Late last night and again this morning, the Department of Health (DOH/the Department) announced that it is aware of three ransomware attacks occurring over the last two weeks that have impacted a healthcare system, hospitals, a local health department and its county-operated adult care facility.
Phishing email has been identified as the source of attack in at least one of these incidents and is suspect in the others. As health care is currently the most targeted sector for phishing attacks, DOH encourages providers to maintain awareness of increasing cyber security threats, including those that come in the form of phishing emails.
While phishing emails can be difficult to identify, awareness and vigilance on the part of all staff in examining emails can greatly reduce the risk that your organization will fall prey to such an attack.
Ongoing staff education is essential. The U.S. Department of Health and Human Services (HHS) has compiled excellent webinars, videos and posters that can assist you in building your staff’s awareness of this issue, available at: (https://www.phe.gov/Preparedness/planning/405d/Pages/default.aspx).
The following common indicators of phishing and general recommendations may help your staff to evaluate email messages before choosing how to proceed.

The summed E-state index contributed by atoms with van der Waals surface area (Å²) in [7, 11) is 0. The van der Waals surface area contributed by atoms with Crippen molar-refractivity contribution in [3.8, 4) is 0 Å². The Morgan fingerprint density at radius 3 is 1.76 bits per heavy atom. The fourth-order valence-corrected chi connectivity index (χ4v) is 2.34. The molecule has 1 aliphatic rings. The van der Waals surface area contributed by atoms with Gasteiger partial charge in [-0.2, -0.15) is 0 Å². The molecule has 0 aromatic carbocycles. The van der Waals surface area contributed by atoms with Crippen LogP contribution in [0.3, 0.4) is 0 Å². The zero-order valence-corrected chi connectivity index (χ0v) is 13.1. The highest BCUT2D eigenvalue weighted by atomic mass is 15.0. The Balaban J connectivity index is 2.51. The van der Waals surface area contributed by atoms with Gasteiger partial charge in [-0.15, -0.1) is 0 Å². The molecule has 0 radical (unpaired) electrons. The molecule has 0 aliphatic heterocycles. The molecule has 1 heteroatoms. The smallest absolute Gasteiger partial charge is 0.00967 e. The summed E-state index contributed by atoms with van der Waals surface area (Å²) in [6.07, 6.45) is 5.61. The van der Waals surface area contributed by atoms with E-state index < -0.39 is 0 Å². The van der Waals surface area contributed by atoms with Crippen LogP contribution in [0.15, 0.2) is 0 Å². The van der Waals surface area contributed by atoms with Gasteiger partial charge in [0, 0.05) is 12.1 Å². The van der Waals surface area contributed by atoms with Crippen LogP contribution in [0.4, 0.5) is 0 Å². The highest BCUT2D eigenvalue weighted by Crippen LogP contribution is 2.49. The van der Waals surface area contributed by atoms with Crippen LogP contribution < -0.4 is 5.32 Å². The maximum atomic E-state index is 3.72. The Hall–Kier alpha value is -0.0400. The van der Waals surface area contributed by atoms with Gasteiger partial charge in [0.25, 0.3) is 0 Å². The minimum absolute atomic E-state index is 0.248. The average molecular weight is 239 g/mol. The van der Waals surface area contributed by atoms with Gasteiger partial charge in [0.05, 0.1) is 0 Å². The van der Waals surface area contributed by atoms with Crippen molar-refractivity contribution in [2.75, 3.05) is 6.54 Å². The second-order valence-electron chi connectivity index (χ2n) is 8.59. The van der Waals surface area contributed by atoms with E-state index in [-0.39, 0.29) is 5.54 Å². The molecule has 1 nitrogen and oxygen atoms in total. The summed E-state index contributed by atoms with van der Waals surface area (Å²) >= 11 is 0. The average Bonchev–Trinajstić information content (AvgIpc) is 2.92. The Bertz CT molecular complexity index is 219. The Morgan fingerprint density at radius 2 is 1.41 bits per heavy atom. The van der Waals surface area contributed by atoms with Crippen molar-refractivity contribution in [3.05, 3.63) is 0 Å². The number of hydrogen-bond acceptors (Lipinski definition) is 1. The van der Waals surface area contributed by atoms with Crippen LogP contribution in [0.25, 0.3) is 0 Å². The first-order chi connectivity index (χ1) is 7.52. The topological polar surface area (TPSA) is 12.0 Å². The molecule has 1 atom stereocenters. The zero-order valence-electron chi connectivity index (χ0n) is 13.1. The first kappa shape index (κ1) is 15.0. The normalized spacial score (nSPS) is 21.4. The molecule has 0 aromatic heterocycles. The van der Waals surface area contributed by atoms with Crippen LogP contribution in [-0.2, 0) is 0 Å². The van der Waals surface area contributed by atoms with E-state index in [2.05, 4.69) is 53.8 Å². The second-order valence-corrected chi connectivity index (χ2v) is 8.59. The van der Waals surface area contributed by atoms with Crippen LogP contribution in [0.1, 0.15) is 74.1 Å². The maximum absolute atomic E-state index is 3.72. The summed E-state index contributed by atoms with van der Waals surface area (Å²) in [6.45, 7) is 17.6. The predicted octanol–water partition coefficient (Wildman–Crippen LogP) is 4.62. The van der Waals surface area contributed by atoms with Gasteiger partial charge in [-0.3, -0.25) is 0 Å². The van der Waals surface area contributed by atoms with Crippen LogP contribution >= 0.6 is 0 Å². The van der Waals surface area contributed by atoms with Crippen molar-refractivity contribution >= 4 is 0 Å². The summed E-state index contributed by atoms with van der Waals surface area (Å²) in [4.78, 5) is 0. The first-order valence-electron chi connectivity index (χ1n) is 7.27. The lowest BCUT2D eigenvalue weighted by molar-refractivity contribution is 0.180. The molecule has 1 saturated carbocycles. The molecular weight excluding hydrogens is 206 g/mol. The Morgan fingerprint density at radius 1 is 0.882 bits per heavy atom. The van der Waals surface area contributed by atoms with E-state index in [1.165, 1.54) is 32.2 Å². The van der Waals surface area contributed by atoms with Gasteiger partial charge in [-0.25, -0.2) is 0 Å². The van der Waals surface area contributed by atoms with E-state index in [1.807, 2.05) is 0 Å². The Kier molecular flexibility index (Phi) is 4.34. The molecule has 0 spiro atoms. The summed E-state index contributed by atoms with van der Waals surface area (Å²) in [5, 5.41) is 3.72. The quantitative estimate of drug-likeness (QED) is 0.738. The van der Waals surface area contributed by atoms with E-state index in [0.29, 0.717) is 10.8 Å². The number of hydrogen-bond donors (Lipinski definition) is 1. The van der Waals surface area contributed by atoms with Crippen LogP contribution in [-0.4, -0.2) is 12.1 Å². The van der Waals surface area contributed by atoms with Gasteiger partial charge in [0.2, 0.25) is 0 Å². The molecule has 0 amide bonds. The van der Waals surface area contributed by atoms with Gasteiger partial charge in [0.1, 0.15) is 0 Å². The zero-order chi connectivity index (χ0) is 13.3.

Common Indicators of phishing email may include the following:
• Email received from an unexpected source.
• Mismatched email sender name and email address.
• Suspicious attachments.
• Poor grammar or punctuation.
• Links that don’t look right or that show differently once the mouse is used to hover over the link.
General user recommendations:
• Refrain from accessing personal email (e.g., Gmail, Yahoo) and/or social media. applications from healthcare system.
• Be wary of unsolicited emails, even if the sender appears to be known.
• Use caution with email links and attachments without authenticating with the sender.
• Avoid clicking directly on website links in emails; type the address into your browser.
• Keep browser and virus protection software in most current versions.
• Educate yourself on how to protect yourself from phishing.
Ensure your staff is aware of your policies and procedures for dealing with emails they believe are potentially harmful. The attached HHS poster is a quick way to provide important reminders.
Additional information about these ransomeware hazards was released by the Cybersecurity and Infrastructure Security Agency (CISA), the Federal Bureau of Investigation (FBI), and HHS. The advisory describes the tactics, techniques, and procedures (TTPs) used by cybercriminals against targets in the Healthcare and Public Health Sector (HPH) to infect systems with ransomware for financial gain and can be found here.